After over a decade of legal wrangling the United States Department of Defense has finally released a tranche of nearly 200 photographs documenting the abuse of detainees during the Bush administration’s war on terror (see here for the whole set). The American Civil Liberties Union who have fought for this release since 2003 continue to push for the publication of another 1,800 images which are still being withheld. The released photographs are reported to document abuse which took place at a number of sites around Iraq and Afghanistan, and may also include photographs from locations in other countries. But what’s most noticeable about these photographs is the mute banality of so many of them. They feel very much as if they’ve been selected for how little they show and say. In many cases there is little or no visible trace of the injury that is apparently being documented, in others it looks as if there is no injury being recorded at all, and what has been released are in fact grab shots taken at other stages of the detainment process, for example on initial arrest. Almost all of the photographs are rescans of bad print outs, and have been copied or reproduced so many times that there is little information which can be gleaned from them.

The actual muteness of photographs positioned as being of great relevatory value is certainly not a new issue in photography and it’s something I often talk to students about in some depth because it has particular implications for a practice like documentary photography, which hinges so much on showing things which the camera is often actually very poorly equipped to reveal. We place expectations on photographs which we have been primed to view as evidence, expectations which often cause us to extrapolate and imagine (apt word) things that the image itself is sometimes not really able to show, or which in some circumstances it’s creator is unwilling to really reveal. Photographs are mute without some form of external context and explanation, which are noticeable in this collection of photographs for their total absence. Very few of the photographs include anything by way of explanation, and even those that do are often noticeable for their obscure and non-specific language. As a result these photographs offer frustratingly little sense of the cause of injuries, chronologies, locations, or other information which might actually shed light on the opaque system of detainment and torture which there release was intended to push further into view. In this sense I would say this release of imagery has been masterfully curated, to meet the demands of the courts, without really giving much of anything away.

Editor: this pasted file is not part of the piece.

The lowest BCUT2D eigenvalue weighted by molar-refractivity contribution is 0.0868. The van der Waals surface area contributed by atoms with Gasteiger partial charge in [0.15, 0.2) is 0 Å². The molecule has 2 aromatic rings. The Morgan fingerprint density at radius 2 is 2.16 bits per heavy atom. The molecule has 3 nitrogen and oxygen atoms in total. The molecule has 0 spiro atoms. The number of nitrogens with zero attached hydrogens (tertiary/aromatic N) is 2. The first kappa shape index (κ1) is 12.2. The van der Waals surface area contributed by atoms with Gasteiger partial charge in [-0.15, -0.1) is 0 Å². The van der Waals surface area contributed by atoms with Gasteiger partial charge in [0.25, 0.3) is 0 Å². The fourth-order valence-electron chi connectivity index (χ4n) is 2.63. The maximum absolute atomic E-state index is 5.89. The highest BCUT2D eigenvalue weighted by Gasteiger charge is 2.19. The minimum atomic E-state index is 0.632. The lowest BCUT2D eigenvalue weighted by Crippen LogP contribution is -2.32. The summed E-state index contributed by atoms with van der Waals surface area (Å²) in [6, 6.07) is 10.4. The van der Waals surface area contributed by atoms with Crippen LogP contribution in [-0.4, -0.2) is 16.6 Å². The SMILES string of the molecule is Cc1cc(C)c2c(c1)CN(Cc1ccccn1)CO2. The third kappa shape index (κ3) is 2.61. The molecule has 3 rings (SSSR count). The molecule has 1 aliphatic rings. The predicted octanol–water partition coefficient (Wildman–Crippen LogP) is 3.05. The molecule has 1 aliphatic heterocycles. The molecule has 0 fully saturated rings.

The release instead only seems to shed a little light on the systems of image creation and management that operate (formally or not) within governments and their constituent agencies like militaries and intelligence organisations. They are examples of the state seeing for the state, and the way that this seeing is adjusted, filtered and censored when the time comes that we ask to see what the state has been seeing (and more importantly doing) on our behalf. They are examples of how the selection and exclusion of certain types of imagery can create meaning even in a set of images as mute as these. The visual language of the released images predominantly use the codes and conventions of crime scene investigation, the inevitable implication of this being that while bad things might have happened, photography has been used here to investigate it, the authorities are on the case, and no further disclosure is required. In this sense these images bare comparison to two less carefully managed precedents for the release of torture imagery. Self-evidently to the release of amateur photographs taken of abuse at Abu Gharib prison in 2003, photographs which have unintentionally gone to become as symbolic of the war on terror as grainy stills of attacks on 9/11, and which offer a sort of coda to that opening salvo of this most unconventional of conflicts. Perhaps less obviously though I also find myself thinking of the photographs leaked by Caesar, the Syrian military photographer who documented the deceased victims of the Syrian government’s torture program as records intended to confirm that those who had been killed were indeed dead. This is not to bluntly equate these different programs of torture and abuse, or the governments that sanctioned them, but only to note the similarities and differences in the closed circulation of imagery, and the importance of the circumstances by which they enter our view and the context they come with for the way we ultimately derive meaning from them about the things they purport to reveal.